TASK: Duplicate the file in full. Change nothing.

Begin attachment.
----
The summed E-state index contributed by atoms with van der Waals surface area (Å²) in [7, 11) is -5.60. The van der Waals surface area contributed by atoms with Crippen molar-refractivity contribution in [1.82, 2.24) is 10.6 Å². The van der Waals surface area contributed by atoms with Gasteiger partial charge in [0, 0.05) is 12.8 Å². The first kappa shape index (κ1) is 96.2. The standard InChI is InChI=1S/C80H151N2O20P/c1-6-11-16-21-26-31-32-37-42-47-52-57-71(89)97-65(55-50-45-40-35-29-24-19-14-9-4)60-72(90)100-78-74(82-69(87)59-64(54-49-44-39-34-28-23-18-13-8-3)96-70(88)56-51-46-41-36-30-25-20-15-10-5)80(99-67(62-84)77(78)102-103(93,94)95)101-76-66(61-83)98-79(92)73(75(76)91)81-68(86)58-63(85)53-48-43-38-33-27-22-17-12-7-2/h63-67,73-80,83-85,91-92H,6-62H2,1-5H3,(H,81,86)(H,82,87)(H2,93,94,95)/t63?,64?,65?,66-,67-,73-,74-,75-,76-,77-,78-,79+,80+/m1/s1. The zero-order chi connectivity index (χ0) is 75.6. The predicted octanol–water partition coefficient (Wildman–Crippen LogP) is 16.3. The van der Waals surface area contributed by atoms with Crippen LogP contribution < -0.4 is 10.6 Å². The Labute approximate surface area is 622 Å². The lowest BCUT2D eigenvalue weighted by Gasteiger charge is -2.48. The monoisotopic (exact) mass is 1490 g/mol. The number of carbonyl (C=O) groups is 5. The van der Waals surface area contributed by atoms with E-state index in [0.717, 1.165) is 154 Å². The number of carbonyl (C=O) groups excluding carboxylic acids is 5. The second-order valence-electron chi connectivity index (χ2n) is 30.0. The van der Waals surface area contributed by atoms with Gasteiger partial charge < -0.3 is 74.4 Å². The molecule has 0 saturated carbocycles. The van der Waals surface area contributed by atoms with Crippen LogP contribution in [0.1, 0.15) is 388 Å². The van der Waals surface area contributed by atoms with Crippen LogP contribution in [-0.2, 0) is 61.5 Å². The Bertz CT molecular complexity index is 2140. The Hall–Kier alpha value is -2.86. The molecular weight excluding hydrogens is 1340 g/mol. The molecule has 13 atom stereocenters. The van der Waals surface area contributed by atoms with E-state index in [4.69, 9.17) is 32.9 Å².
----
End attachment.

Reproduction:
The summed E-state index contributed by atoms with van der Waals surface area (Å²) in [7, 11) is -5.60. The van der Waals surface area contributed by atoms with Crippen molar-refractivity contribution in [1.82, 2.24) is 10.6 Å². The van der Waals surface area contributed by atoms with Gasteiger partial charge in [0, 0.05) is 12.8 Å². The first kappa shape index (κ1) is 96.2. The standard InChI is InChI=1S/C80H151N2O20P/c1-6-11-16-21-26-31-32-37-42-47-52-57-71(89)97-65(55-50-45-40-35-29-24-19-14-9-4)60-72(90)100-78-74(82-69(87)59-64(54-49-44-39-34-28-23-18-13-8-3)96-70(88)56-51-46-41-36-30-25-20-15-10-5)80(99-67(62-84)77(78)102-103(93,94)95)101-76-66(61-83)98-79(92)73(75(76)91)81-68(86)58-63(85)53-48-43-38-33-27-22-17-12-7-2/h63-67,73-80,83-85,91-92H,6-62H2,1-5H3,(H,81,86)(H,82,87)(H2,93,94,95)/t63?,64?,65?,66-,67-,73-,74-,75-,76-,77-,78-,79+,80+/m1/s1. The zero-order chi connectivity index (χ0) is 75.6. The predicted octanol–water partition coefficient (Wildman–Crippen LogP) is 16.3. The van der Waals surface area contributed by atoms with Crippen LogP contribution < -0.4 is 10.6 Å². The Labute approximate surface area is 622 Å². The lowest BCUT2D eigenvalue weighted by Gasteiger charge is -2.48. The monoisotopic (exact) mass is 1490 g/mol. The number of carbonyl (C=O) groups is 5. The van der Waals surface area contributed by atoms with E-state index in [0.717, 1.165) is 154 Å². The number of carbonyl (C=O) groups excluding carboxylic acids is 5. The second-order valence-electron chi connectivity index (χ2n) is 30.0. The van der Waals surface area contributed by atoms with Gasteiger partial charge < -0.3 is 74.4 Å². The molecule has 0 saturated carbocycles. The van der Waals surface area contributed by atoms with Crippen LogP contribution in [0.1, 0.15) is 388 Å². The van der Waals surface area contributed by atoms with Crippen LogP contribution in [-0.2, 0) is 61.5 Å². The Bertz CT molecular complexity index is 2140. The Hall–Kier alpha value is -2.86. The molecular weight excluding hydrogens is 1340 g/mol. The molecule has 13 atom stereocenters. The van der Waals surface area contributed by atoms with E-state index in [4.69, 9.17) is 32.9 Å².